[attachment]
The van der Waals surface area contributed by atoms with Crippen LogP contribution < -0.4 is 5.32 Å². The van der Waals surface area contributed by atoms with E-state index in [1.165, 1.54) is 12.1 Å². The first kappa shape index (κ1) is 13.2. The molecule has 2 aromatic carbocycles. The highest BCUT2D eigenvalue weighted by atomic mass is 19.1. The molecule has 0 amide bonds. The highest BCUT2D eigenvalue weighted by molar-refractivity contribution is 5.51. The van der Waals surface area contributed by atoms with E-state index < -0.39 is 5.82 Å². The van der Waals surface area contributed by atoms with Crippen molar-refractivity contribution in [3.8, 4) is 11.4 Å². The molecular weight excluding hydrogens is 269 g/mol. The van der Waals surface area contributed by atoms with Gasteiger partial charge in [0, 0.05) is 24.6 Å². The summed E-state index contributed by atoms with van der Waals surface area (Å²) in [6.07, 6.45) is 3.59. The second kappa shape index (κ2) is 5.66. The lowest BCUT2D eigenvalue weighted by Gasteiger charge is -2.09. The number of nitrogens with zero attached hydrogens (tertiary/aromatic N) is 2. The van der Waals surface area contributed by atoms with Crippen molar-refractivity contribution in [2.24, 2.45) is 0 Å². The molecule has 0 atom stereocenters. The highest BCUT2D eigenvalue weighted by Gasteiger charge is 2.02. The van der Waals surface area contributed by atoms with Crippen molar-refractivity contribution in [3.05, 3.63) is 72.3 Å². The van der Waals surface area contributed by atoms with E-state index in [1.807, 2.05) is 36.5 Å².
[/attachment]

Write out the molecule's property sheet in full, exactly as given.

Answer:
The van der Waals surface area contributed by atoms with Crippen LogP contribution < -0.4 is 5.32 Å². The van der Waals surface area contributed by atoms with E-state index in [1.165, 1.54) is 12.1 Å². The first kappa shape index (κ1) is 13.2. The molecule has 2 aromatic carbocycles. The highest BCUT2D eigenvalue weighted by atomic mass is 19.1. The molecule has 0 amide bonds. The highest BCUT2D eigenvalue weighted by molar-refractivity contribution is 5.51. The van der Waals surface area contributed by atoms with E-state index < -0.39 is 5.82 Å². The van der Waals surface area contributed by atoms with Crippen molar-refractivity contribution in [3.8, 4) is 11.4 Å². The molecular weight excluding hydrogens is 269 g/mol. The van der Waals surface area contributed by atoms with Gasteiger partial charge in [0, 0.05) is 24.6 Å². The summed E-state index contributed by atoms with van der Waals surface area (Å²) in [6.07, 6.45) is 3.59. The second kappa shape index (κ2) is 5.66. The lowest BCUT2D eigenvalue weighted by Gasteiger charge is -2.09. The number of nitrogens with zero attached hydrogens (tertiary/aromatic N) is 2. The van der Waals surface area contributed by atoms with Crippen molar-refractivity contribution in [2.24, 2.45) is 0 Å². The molecule has 0 atom stereocenters. The highest BCUT2D eigenvalue weighted by Gasteiger charge is 2.02. The van der Waals surface area contributed by atoms with Crippen molar-refractivity contribution in [3.05, 3.63) is 72.3 Å². The van der Waals surface area contributed by atoms with E-state index in [1.807, 2.05) is 36.5 Å².